Donald Zillman has taught and written about energy law, military law, tort law, and legal writing for over 50 years. His writing includes over 50 articles and 15 books in these areas.

Professor Zillman’s teaching career began at the Army Judge Advocate Generals’ School in Charlottesville, Virginia. On leaving active duty, he joined the faculty of Arizona State University School of Law where he was awarded tenure and promotion to full professor. He then joined the University of Utah law faculty and directed the School’s Energy Law Center. In 1990, he joined the University of Maine School of Law as Dean and Edward Godfrey Professor of Law. In 1998, he returned to full-time teaching when he stepped down from the deanship. He also served as Distinguished Visiting Professor at the United States Military Academy at West Point and Visiting Professor at the University of Southampton in the United Kingdom.

Professor Zillman accepted interim administrative assignments as Provost and Academic Vice President of the University of Maine (1990-2000) and as President of the University of Maine at Fort Kent (2001-02). In 2006, he was appointed President of the University of Maine at Presque Isle. He served in this position until 2012 before returning to Maine Law.

For over three decades, Professor Zillman has been a member of the International Bar Association’s Section on Energy, Environment, Natural Resources, and Infrastructure Law and an active participant in the Section’s Academic Advisory Group (AAG). The AAG collaborated with Oxford University Press to publish a biennial study of major developments in the energy and environmental fields. He served as Lead Editor and author of Human Rights in Natural Resource Developments (2002), Beyond the Carbon Economy (2008), The Law of Energy Underground  (2014), and Innovation in Energy Law and Technology  (2018). This last book involved 37 authors from 22 nations around the world, and discussed topics such as oil and gas hydraulic fracturing (“fracking”); new uses of gas and nuclear power; distributed electric power; and various renewable energy developments.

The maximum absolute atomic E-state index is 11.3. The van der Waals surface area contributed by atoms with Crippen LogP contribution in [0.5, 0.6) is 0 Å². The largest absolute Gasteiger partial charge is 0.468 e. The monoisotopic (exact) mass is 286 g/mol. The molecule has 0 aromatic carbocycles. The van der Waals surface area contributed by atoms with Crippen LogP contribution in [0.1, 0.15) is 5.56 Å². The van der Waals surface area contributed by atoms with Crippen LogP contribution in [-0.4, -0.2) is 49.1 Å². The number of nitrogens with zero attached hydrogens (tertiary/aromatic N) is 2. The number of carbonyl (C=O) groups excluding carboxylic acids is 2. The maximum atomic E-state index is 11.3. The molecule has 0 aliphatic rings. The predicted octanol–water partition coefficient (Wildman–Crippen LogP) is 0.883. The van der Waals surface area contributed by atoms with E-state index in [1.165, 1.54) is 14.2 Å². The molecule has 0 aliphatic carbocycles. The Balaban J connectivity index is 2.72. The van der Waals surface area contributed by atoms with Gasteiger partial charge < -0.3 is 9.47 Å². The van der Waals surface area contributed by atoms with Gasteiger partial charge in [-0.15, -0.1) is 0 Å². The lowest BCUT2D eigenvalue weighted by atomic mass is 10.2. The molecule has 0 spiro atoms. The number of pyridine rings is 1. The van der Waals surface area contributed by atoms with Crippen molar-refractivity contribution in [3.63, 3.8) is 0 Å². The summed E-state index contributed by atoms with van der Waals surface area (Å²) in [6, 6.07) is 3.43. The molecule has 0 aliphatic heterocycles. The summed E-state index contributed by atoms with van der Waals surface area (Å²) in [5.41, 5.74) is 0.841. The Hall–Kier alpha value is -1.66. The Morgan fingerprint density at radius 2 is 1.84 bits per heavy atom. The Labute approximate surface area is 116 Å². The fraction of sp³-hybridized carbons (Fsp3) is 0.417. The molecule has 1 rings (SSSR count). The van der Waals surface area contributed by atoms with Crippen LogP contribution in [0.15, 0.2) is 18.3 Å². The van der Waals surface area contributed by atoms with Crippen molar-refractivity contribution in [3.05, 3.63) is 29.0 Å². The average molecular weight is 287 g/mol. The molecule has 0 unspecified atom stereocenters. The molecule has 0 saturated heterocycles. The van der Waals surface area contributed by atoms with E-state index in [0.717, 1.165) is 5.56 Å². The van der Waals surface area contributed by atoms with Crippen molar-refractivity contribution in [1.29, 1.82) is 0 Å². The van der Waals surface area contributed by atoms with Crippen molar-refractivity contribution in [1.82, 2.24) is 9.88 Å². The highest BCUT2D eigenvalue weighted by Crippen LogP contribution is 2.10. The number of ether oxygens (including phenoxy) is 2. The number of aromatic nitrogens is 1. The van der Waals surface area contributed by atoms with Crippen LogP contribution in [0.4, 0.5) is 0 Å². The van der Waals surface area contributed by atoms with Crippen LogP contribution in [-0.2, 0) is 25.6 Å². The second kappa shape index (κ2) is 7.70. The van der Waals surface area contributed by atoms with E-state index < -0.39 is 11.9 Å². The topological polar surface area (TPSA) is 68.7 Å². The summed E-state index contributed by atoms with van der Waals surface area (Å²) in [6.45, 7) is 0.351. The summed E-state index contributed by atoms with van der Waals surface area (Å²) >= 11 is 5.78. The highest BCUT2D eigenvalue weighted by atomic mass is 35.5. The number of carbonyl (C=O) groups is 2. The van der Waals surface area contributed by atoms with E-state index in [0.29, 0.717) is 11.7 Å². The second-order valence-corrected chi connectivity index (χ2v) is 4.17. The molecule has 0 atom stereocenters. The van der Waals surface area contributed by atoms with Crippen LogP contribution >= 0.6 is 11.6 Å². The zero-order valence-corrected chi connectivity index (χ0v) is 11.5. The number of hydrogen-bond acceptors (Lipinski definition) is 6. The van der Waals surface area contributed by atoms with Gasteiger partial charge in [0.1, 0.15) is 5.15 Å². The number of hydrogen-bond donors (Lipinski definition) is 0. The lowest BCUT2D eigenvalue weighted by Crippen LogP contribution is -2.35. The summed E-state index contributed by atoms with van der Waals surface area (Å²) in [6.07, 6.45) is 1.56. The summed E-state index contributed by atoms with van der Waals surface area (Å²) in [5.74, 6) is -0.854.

For the past few years, Professor Zillman and Elizabeth Elsbach ’16 have researched and written Living the World War: A Weekly Exploration of the American Experience in World War I  (Vandeplas Press 2016 and 2018). Their two-volume work comprises 1200 pages and takes a week by week look at the American participation in the World War with special focus on the work of the 65th Congress. Professor Zillman has spoken about the book to a variety of audiences including at the University of Wisconsin, the University of Maine, and the Maine Historical Society.

Another major writing project of Professor Zillman’s is an update of Maine Tort Law, which was first published in 1994 by authors Jack Simmons, David Gregory, and Donald Zillman. Attorney Robert Furbish of the Berman & Simmons law firm joined the collaboration which catalogs all aspects of tort law in the state of Maine.

Professor Zillman is an active member of the Portland Rotary Club having served as President in 2017-18. He regularly comments on legal developments for Radio Station WVOM and writes op-ed pieces on legal issues for the major Maine newspapers. He continues to be an active road racer having just completed his 900th competitive race at distances from one mile to the marathon.


Selected Publications:

The Brave New World of Energy and Natural Resources Development, 37 J. Energy & Nat. Resources L. 3 (2019). [PDF]

MAINE TORT LAW (LexisNexis) (with Jack H. Simmons and Robert H. Furbish) (2018). [LexisNexis]

LIVING THE WORLD WAR: A WEEKLY EXPLORATION OF THE AMERICAN EXPERIENCE IN WORLD WAR I—VOLUME ONE (Vandeplas Publishing) (with Elizabeth Elsbach) (2016) [VANDEPLAS]

Small Towns, Big Projects, in L. BARRERA-HERNANDEZ, B. BARTON, L. GODDEN, A. LUCAS, AND A. RONNE, SHARING THE COSTS AND BENEFITS OF ENERGY AND RESOURCE ACTIVITY: LEGAL CHANGE AND IMPACT ON THE COMMUNITIES (Oxford University Press) (with Simon Beirne and Elizabeth Elsbach) (2016). [OXFORD]

The Role of State Government in Nuclear Power Regulation: Jurisdictional Conflicts in the US, 16 J. ENERGY & NAT. RESOURCES L. 16 (1998). [PDF]


Energy Trade and the National Security Exception to the GATT, 12 J. ENERGY & NAT. RESOURCES L. 117 (1994). [PDF]

What Military Criminal Law Can Teach Us: A United States Perspective, 42 U. NEW. BRUNS. L. J. 229 (1993). [PDF]